The healthcare design and construction picture has been muddied by uncertainty over the new healthcare law. Hospital systems are in a bind, not knowing what levels of reimbursement to expect. Building Teams serving this sector will have to work even harder to meet growing client demands.
Princeton Healthcare System: Applying the '70/30 rule'
Princeton HealthCare System’s University Medical Center at Plainsboro, designed by HOK (with RMJM Hillier), with Syska Hennessy as MEP engineer, Turner Construction as GC and Navigant as PM/development adviser. It opens May 22.
The 231-bed replacement hospital that Princeton HealthCare System (PHCS) is about to open in Plainsboro, N.J., is based on an intense reorganization strategy developed through something called the 70/30 rule.
“The 70/30 rule says that 70% of organizational improvement comes from re-engineering your existing operations. The other 30% comes from the physical design,” says the rule’s progenitor, Fred Campobasso, managing director for healthcare at Navigant, PHCS’s development adviser and program manager.
Barry Rabner, PHCS’s CEO for the last decade, and his board brought in the consultant several years ago, when it became clear that the 93-year-old hospital in downtown Princeton needed to rethink its entire organization in order to compete with local rivals Capital Health Regional Medical Center, in Trenton, and Robert Wood Johnson University Hospital, in New Brunswick—not to mention quaternary hospitals less than two hours away in Philadelphia and New York.
With Navigant’s counsel, PHCS officials engaged in a robust strategic planning process that included tours of a dozen other hospitals. From this came a set of guiding principles—notably, to reduce infection, errors, falls, and operating costs, and to improve clinical outcomes and patient satisfaction.
These are fairly common guidelines, but PHCS planners took them very much to heart. “Every time we had a decision to make, we would look at the guiding principles,” says Rabner.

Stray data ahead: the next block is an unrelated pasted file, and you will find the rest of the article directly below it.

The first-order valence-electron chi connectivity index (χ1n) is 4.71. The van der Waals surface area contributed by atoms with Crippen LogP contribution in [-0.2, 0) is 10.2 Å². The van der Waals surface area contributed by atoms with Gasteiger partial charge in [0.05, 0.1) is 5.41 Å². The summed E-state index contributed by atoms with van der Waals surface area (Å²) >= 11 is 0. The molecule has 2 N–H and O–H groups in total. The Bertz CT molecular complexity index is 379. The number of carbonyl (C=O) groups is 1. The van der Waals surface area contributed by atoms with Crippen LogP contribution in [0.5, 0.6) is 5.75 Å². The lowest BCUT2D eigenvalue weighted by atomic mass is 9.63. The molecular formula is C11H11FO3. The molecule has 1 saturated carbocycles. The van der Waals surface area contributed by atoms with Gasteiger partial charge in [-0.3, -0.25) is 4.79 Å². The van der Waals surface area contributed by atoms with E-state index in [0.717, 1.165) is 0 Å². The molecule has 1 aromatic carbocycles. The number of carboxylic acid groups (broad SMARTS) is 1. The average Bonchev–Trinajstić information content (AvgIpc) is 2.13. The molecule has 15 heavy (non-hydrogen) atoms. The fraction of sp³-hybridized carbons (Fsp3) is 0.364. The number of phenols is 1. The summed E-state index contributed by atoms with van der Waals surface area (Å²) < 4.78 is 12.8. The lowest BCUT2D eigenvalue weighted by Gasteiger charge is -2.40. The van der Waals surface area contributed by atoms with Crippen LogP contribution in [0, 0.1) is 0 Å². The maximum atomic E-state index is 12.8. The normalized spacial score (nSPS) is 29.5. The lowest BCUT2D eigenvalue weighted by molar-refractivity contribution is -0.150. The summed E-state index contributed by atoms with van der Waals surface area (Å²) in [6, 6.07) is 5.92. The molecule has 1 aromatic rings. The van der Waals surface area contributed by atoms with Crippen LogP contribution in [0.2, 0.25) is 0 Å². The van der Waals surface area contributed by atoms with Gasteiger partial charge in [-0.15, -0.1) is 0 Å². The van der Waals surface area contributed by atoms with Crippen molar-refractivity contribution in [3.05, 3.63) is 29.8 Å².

The key question: whether to rebuild in downtown Princeton, or move out altogether. “Our patient population was growing, but 70% of our market was coming from the region, not from downtown,” says Rabner.
Navigant helped the PHCS staff evaluate 10 core processes, from registration to discharge. To test their ideas, PHCS built a model patient room—not the usual rough mockup, but a fully functional patient room, right in the existing hospital—and provided patient care right there. “We made more than 200 changes,” says Rabner. Examples: putting a safe that could hold a laptop in the room, and installing a swivel night light next to the visitor’s couch to allow the patient to sleep.
The plan that eventually flowed from this process called for the main campus to be moved three miles out to a 171-acre site in suburban Plainsboro, where the new hospital would form the core of an elaborate mixed-use complex.
More important, the new PHCS University Medical Center at Plainsboro would step up its clinical capabilities through partnerships with nearby world-class institutions. The first of these is with Children’s Hospital of Philadelphia (CHOP). “My motto was, Don’t dabble,” says Rabner. “We were dabbling in pediatrics, and we determined that we would do better with a partner.” CHOP will build and staff a 100,000-sf clinic on the new campus; children needing more intense care will be transported to Children’s Hospital of Philadelphia.
PHCS had to go all out to sell the plan—which called for PHCS to divest the existing properties, including the old hospital—to the highly sophisticated Princeton community. “We had almost 75 meetings just on the strategic plan, and another 75 on the building design and zoning approval in Plainsboro Township,” says Rabner.
The logic of the plan turned the tide of opinion in PHCS’s favor. The old hospital has been sold to Princeton University, which will convert it into housing for faculty and staff. AvalonBay Communities bought the second site and will build apartments and keep the existing medical office building in operation.
The new 2.1-million-sf campus is being financed with cash from operations and the property sales, along with bonds and donations. The 630,000-sf University Medical Center at Plainsboro will offer nine centers of care, a 24-bed emergency department, eight labor/delivery rooms, 24 postpartum rooms, and 600-sf surgery suites.
In addition to the CHOP clinic, Formation-Shelbourne will build an 85-unit senior living complex, and Trammell Crow is putting in a five-story, 146,000-sf medical office building. Windsor Health has built a 200-bed skilled nursing facility and a subacute nursing facility, and will soon open a dialysis center. In the works: a 47,000-sf fitness/wellness center and a 13,000-sf childcare facility.
Rabner says he made “a big discovery” building the first new hospital of his career: “Before, I viewed a building as a container that holds people and equipment. I didn’t understand that the building has the capacity to help us reach our objectives.”
On May 22, he and his PHCS colleagues will find out how far they have progressed toward that goal. +